Second, look at your pricing and make sure the whole dollar amounts end in two, four, seven, and nine. Stick to the four and nine whenever you can, and you the Magic Nine whenever possible. So, for example, if you got something priced at thirty six ninety nine, move it to thirty seven ninety nine, or even better, move it to thirty nine ninety nine.
Third, After you’ve done steps one and two, check your value gap. And are there items that have greater perceived value than what you’re charging?
Close the value gap by bumping up those prices. If you all three of these steps, my guess is that you can increase sales and profitability by tens of thousands of dollars every year, even hundreds of thousands of dollars depending on the size of your store.
And the cost to get those sales increases, pretty much nothing. All that money goes straight to your bottom line. And the impact on your customers, also pretty much nothing. Because you’re spreading the increases out over all of your products, in over all of your customer, and because you’re taking advantage of the brain psychology of numbers, they will generally feel the difference in their pocketbooks at all.
Like I said in the beginning of this video, This three part pricing strategy is one of the most overlooked sources of revenues and profits.
I hope you use these techniques and make more money.
There you go. Your action items. Should you choose to accept them? And I hope that you’re choosing to accept them is to just the first thing I want you to do is to walk around your store.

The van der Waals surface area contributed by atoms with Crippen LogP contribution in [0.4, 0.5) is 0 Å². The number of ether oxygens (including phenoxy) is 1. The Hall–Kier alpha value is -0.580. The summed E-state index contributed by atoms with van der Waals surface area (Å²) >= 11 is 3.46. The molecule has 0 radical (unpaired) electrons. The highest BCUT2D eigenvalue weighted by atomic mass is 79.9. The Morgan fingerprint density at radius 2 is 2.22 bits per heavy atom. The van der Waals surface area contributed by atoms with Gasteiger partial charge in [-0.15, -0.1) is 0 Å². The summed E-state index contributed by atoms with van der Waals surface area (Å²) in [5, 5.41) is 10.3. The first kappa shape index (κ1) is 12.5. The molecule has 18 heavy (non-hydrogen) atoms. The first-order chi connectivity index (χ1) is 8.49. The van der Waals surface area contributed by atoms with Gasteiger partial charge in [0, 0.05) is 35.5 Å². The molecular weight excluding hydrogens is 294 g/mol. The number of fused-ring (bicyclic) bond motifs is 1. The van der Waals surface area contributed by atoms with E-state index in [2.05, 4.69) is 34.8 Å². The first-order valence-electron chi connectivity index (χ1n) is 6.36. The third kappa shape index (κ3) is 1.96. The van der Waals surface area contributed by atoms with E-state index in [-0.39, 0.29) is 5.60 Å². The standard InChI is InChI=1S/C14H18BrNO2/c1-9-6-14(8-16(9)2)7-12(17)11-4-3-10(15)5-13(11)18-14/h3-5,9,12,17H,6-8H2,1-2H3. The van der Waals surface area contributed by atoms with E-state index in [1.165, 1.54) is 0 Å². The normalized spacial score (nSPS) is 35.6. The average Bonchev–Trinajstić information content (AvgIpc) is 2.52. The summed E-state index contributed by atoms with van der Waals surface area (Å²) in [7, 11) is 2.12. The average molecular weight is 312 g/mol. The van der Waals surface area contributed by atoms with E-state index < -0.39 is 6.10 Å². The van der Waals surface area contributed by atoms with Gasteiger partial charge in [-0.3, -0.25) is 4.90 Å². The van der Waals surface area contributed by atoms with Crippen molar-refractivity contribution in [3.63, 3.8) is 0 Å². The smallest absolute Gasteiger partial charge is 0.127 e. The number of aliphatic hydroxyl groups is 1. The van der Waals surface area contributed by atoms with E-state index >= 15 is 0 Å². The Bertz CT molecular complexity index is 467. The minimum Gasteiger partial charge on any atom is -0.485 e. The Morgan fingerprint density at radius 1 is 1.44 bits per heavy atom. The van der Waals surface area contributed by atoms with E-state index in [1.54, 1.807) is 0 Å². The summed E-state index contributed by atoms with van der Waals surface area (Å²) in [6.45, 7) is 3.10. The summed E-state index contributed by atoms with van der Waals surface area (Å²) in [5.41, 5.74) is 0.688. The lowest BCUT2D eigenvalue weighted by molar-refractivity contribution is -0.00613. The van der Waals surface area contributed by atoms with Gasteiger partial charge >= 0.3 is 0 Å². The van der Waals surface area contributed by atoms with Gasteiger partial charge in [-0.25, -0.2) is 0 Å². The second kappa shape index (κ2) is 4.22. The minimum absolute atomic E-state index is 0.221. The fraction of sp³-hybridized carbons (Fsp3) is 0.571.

And look where the opportunities are. Look for your forty nines in the ninety sevens, in the twenty nines. Look where it’s easy to do. Just get a feel for the potential and the opportunity.
The second thing to do is to print out your, you know, in a print out a list of all of your merchandise and then just go through. Mark it up with a pen, and you know, apply what you’ve just learned to your list. Then you can do it one of two You can either change all your prices at once in one fell swoop, sit down, chase, change the prices in your point of sale system, or you can change the prices as new orders come in. But there is too much money in what you just learned for you not to take advantage of this pricing strategy.
If you don’t have the Retail Mastery System yet. The Retail Mastery System that this video came from, I would encourage you to go to retailmasterysystem.com. The Retail Mastery System, it’s awesome. It is the best resource for independent retailers anywhere, eleven modules, eleven critical skills in-depth.
Twenty four hours of high quality, money making information that’s gonna help you take your business to the next level. So again, if you don’t have it yet, invest now. Go to www.retailmasterysystem.com